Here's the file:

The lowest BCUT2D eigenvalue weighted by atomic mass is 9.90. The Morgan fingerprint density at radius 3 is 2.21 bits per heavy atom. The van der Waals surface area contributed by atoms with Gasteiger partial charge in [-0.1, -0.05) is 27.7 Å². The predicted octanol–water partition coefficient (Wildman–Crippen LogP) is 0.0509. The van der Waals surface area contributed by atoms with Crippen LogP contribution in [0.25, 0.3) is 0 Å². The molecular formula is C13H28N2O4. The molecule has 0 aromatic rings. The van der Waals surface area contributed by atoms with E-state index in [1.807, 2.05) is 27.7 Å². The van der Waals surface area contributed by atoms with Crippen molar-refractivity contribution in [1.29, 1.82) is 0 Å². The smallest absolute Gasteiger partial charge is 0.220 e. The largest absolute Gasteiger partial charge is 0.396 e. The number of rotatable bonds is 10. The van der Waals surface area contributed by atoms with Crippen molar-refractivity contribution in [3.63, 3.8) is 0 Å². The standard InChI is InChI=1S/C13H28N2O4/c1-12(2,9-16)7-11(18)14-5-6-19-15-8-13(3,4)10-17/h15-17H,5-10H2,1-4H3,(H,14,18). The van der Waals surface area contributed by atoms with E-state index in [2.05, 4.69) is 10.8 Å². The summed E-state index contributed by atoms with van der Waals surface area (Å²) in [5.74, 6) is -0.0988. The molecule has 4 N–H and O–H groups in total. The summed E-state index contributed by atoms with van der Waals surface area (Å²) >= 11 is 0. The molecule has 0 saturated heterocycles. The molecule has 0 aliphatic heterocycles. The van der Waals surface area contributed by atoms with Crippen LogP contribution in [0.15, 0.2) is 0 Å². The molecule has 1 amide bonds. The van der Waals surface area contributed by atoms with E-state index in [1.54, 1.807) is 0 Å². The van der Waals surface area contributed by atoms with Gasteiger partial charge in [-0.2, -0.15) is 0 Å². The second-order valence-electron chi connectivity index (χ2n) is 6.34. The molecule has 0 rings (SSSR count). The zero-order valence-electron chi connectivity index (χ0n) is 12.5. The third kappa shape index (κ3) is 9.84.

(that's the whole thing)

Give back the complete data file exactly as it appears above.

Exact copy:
The lowest BCUT2D eigenvalue weighted by atomic mass is 9.90. The Morgan fingerprint density at radius 3 is 2.21 bits per heavy atom. The van der Waals surface area contributed by atoms with Gasteiger partial charge in [-0.1, -0.05) is 27.7 Å². The predicted octanol–water partition coefficient (Wildman–Crippen LogP) is 0.0509. The van der Waals surface area contributed by atoms with Crippen LogP contribution in [0.25, 0.3) is 0 Å². The molecular formula is C13H28N2O4. The molecule has 0 aromatic rings. The van der Waals surface area contributed by atoms with E-state index in [1.807, 2.05) is 27.7 Å². The van der Waals surface area contributed by atoms with Crippen molar-refractivity contribution in [1.29, 1.82) is 0 Å². The smallest absolute Gasteiger partial charge is 0.220 e. The largest absolute Gasteiger partial charge is 0.396 e. The number of rotatable bonds is 10. The van der Waals surface area contributed by atoms with Crippen molar-refractivity contribution in [3.63, 3.8) is 0 Å². The standard InChI is InChI=1S/C13H28N2O4/c1-12(2,9-16)7-11(18)14-5-6-19-15-8-13(3,4)10-17/h15-17H,5-10H2,1-4H3,(H,14,18). The van der Waals surface area contributed by atoms with E-state index in [2.05, 4.69) is 10.8 Å². The summed E-state index contributed by atoms with van der Waals surface area (Å²) in [5.74, 6) is -0.0988. The molecule has 4 N–H and O–H groups in total. The summed E-state index contributed by atoms with van der Waals surface area (Å²) >= 11 is 0. The molecule has 0 saturated heterocycles. The molecule has 0 aliphatic heterocycles. The van der Waals surface area contributed by atoms with Crippen LogP contribution in [0.15, 0.2) is 0 Å². The molecule has 1 amide bonds. The van der Waals surface area contributed by atoms with E-state index in [1.54, 1.807) is 0 Å². The van der Waals surface area contributed by atoms with Gasteiger partial charge in [-0.2, -0.15) is 0 Å². The second-order valence-electron chi connectivity index (χ2n) is 6.34. The molecule has 0 rings (SSSR count). The zero-order valence-electron chi connectivity index (χ0n) is 12.5. The third kappa shape index (κ3) is 9.84.